Probably most people will read that the city for Millennium Manor is Alcoa and automatically think aluminum – and they’re right. There’s an Alcoa plant right across the street from this picture. The gentleman who built this house (it took him from 1937 – 1946) was William Andrew Nicholson and he worked there.
But you can look at this picture and tell already – plus how many houses take eight or nine years to build, right!? – that it isn’t an ordinary home:
It’s called “Millennium Manor” because his intention was for it to survive Armageddon, plus 1000 years. Seriously.
But I have to stop here for a second: if you believe in Armageddon (Revelation chapter 16), which means the final battle of the world between good and evil – the Almighty vs. all the nastiness – are you really planning on being in a position where it matters to you if your house is still there?
I hope that doesn’t come across the wrong way. I can see someone building a house to survive acts of nature (tornadoes / hurricanes, floods, etc.) but surviving…well, gracious…the book of Revelation?
It seems, though, after reading about Mr. Nicholson that he believed that the world was going to end in 1959 (then when that didn’t happen, he refigured it to 1969) and he and 144,000 other people would survive another thousand years. So yes, for him I guess it did make sense.
Remember when we had the whole Y2K thing? I worked with a man, an engineer, who was completely otherwise sane but absolutely believed that the world was going to change forever so he stockpiled years worth of food and supplies and taught himself how to dig wells and actually hired himself out to other concerned citizens to dig wells for them before everything was going to fall apart.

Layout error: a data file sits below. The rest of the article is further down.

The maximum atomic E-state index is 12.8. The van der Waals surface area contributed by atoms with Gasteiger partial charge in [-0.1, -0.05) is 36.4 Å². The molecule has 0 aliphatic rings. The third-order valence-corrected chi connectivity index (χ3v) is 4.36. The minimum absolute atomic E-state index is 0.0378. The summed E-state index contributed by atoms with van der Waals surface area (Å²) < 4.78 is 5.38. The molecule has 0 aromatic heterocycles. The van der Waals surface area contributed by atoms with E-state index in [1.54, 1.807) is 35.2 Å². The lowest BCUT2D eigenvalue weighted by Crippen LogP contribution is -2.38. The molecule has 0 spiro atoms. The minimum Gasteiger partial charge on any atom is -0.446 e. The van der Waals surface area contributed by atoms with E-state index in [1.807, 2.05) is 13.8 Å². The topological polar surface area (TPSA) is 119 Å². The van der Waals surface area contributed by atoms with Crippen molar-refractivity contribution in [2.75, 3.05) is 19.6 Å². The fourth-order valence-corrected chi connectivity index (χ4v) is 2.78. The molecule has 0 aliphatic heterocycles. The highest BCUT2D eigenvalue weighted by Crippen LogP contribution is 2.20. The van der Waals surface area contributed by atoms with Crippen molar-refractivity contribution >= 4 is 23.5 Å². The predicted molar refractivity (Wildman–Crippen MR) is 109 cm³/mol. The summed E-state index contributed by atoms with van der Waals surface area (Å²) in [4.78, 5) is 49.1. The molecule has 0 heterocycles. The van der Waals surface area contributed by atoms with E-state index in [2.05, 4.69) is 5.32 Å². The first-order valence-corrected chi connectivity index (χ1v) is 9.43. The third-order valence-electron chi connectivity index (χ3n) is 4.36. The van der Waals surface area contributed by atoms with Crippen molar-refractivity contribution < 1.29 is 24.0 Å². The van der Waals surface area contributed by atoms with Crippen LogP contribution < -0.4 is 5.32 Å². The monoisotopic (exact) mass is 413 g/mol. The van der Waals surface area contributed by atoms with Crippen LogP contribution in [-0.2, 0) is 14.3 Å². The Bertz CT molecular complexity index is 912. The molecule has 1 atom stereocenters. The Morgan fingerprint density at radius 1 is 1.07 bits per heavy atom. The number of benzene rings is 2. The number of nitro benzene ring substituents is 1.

It was a little odd running into him after the new year.
From a 1957 article:
It is a fortress-like stone dwelling of 14 rooms and was hand-built by Nicholson and his wife over an eight-year period. It is known locally as “millennium manor and “the house that faith built.”
“It cannot rust or rot.” Said Nicholson, whose keen blue eyes and white hair make him look like a patriarch in a striped sport shirt, “and if nothing wrecks it there is no reason why it shouldn’t last a million years.”
And Nicholson himself is serenely certain that a million years from now he will be happy, alive and content with his house and lot.
His reason is simple. He loves Jesus Christ and he accepts as a statement of literal fact that Biblical promise that whosoever loves Christ will have everlasting life.
“I believe in the Bible, and I believe in life,” he said. “I believe in preparing to live instead of preparing to die.”
So it was that in 1938 the kindly carpenter and his wife, who had borne him 10 children, began at the age of 61 to build an eternal shelter for an eternal life on earth.
There was to go into it nothing that could corrode or decay- neither wood nor nail. Only cement, rock and Tennessee pink marble.
Nicholson worked eight hours a day at his trade, then worked six to eight hours more on his home. He pushed 300-pound marble stones to their place in a wheelbarrow. His wife poured the mortar. The job took them eight long, exhausting years.
The house, completed in December, 1946, is two stories tall. Its outside walls are from two to three feet thick, its ceiling three to five feet. It has two bathrooms furnished with huge stone and cement chairs. The roof alone contains 432 tons of rock.
“I haven’t been sick for 40 years. I don’t worry about the atomic bomb- or anything else. I let nothing bother me.
I keep healthy by serving God the best I know how. I don’t go to church. I used to belong to a church, but got out. They didn’t like my views.”
One of Nicholson’s views that have led some of his neighbors to regard him as eccentric is his conviction that the world will be destroyed soon (probably by 1959), but that 144,000 righteous, including himself, will be saved.
However long he lives himself, the rugged, picturesque home he built stands as a temple of love- a poor man’s pyramid- the testimony in stone of a mighty faith that stirred a simple heart to a dream of timeless grandeur.
A Knoxville fire captain and paramedic, Dean Fontaine, bought the house in 1995 for $40,000 and he’s been working on restoring it ever since. He has an open house each Memorial Day for tours.